Southwest announced that it will not go forward with its planned codeshare pact with Canada’s WestJet. Officially the announcement is to delay the codeshare, which would have given Southwest entry into Canada and WestJet a huge feeder network from the US. But when asked when passengers can expect the codeshare to be implemented, Southwest spokeswoman Brandy King said, “How does never sound to you? Does never sound good?” (She didn’t actually say that, but she basically did.)
WestJet was deeply disappointed by the decision, which could have been a significant source of traffic for the airline.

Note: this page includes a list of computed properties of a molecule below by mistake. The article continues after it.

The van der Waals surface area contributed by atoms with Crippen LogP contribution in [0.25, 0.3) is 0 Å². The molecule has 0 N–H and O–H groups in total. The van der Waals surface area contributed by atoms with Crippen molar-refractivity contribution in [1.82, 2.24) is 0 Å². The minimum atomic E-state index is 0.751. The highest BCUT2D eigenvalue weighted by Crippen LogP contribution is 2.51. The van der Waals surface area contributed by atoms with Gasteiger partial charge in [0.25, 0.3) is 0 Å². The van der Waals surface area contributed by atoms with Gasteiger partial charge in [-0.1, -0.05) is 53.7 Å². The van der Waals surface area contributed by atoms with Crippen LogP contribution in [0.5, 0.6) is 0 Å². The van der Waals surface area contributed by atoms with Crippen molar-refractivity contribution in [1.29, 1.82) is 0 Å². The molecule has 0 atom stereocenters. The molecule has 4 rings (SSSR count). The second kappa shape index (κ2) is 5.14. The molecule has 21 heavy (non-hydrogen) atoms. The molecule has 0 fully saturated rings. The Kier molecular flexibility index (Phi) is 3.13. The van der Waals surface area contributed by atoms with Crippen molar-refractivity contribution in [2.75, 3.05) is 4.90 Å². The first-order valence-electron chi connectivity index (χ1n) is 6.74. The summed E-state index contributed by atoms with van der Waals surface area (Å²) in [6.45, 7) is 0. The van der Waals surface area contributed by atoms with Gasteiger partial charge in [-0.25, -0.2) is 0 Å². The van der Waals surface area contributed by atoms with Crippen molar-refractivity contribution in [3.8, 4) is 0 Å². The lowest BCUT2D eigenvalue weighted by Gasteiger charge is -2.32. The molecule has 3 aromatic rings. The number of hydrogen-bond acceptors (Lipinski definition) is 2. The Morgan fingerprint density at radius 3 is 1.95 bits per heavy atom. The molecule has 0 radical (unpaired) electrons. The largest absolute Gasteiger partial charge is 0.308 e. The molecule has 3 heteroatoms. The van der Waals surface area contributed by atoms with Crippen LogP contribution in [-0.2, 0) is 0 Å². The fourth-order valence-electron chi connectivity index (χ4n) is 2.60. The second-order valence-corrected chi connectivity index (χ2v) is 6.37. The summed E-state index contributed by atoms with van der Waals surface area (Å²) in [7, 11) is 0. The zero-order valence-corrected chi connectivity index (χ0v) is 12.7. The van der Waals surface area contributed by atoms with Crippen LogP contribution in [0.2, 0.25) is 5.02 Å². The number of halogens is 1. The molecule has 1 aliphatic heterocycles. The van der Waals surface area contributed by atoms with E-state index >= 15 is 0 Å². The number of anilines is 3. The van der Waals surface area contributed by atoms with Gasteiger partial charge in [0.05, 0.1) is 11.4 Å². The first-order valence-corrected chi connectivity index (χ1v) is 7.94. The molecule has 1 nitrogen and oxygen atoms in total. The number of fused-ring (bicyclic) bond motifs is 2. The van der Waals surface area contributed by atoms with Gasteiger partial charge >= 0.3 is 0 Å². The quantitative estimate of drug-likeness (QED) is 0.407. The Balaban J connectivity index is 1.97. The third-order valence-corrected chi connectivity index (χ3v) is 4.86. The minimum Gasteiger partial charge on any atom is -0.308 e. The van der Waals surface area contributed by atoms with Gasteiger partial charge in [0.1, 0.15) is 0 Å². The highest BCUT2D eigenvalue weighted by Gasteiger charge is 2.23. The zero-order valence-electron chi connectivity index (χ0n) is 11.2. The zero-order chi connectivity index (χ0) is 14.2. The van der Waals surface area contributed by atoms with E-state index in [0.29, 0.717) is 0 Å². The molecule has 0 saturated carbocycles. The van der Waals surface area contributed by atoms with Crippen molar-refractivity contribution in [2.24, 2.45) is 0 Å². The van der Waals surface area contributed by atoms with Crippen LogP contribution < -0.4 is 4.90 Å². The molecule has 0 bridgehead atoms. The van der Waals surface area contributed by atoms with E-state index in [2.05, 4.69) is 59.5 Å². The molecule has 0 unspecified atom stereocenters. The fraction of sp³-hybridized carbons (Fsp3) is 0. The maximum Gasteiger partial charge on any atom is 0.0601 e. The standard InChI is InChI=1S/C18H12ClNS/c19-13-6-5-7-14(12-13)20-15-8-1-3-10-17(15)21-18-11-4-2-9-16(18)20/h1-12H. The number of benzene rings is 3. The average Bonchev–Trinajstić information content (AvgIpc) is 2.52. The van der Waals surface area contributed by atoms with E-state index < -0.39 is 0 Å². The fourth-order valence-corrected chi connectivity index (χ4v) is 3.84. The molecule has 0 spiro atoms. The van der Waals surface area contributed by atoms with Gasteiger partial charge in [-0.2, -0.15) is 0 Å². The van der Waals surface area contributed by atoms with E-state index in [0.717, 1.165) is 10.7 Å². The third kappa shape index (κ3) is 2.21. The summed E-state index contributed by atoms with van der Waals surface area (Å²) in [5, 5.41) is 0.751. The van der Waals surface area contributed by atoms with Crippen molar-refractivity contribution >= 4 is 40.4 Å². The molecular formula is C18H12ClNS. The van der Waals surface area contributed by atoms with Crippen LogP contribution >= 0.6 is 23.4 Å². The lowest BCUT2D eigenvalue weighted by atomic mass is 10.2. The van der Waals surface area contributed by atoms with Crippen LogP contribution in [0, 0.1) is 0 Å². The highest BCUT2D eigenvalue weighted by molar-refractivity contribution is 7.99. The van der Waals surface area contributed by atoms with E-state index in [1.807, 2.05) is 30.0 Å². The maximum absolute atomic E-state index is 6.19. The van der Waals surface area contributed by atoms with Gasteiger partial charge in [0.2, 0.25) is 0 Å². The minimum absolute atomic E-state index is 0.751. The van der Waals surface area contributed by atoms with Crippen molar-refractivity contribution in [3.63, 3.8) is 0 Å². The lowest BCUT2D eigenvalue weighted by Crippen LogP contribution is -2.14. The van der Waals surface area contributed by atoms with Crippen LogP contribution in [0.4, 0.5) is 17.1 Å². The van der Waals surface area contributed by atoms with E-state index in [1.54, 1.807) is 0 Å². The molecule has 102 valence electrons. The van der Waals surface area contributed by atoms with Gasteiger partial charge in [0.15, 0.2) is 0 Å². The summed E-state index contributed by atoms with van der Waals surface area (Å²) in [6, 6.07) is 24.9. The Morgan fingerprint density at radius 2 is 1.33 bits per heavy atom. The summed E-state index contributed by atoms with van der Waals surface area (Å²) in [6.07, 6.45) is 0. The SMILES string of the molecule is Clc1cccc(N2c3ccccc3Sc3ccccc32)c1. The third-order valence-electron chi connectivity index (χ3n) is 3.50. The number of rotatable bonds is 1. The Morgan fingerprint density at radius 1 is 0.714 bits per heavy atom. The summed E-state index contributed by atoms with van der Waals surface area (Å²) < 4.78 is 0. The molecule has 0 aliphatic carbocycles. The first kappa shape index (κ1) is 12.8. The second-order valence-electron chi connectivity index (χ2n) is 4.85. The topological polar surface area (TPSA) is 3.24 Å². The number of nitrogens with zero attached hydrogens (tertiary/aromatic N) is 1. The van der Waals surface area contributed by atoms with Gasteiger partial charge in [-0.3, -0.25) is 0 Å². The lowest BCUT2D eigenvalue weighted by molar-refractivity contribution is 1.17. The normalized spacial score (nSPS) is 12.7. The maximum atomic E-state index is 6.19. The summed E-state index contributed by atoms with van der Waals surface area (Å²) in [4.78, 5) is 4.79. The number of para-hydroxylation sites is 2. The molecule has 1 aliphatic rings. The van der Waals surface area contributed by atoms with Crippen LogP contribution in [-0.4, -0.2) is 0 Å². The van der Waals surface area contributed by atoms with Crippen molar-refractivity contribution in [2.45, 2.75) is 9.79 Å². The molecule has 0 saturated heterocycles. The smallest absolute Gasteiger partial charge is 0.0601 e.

Southwest, for its part, said that it needs to focus “its immediate attention on several critical objectives, including increasing our revenues,” which is exactly what you want to hear if you’re a shareholder. After 35 years of slow, steady growth, Southwest has struggled in a way it never has before. It’s hardly in trouble, but Southwest has always ridden out economic storms by keeping to its strategy of managable growth and keeping the operations as simple as possible. Over the past year the airline has focused on bringing service to primary airports (LaGuardia, Boston), while changing up its fare structure to attract more business travelers. These are certainly good long-term moves, but these types of changes can be rocky in the short-term. Cutting off the WestJet partnership isn’t a huge deal, but its an indication that the company realizes it needs to focus on its core operation — a great decision and one that shows management realizes that Southwest may be starting to veer slightly off the course that has served it so well. Great management is about understanding when things start to go wrong and quickly making adjustments. Well done, Southwest.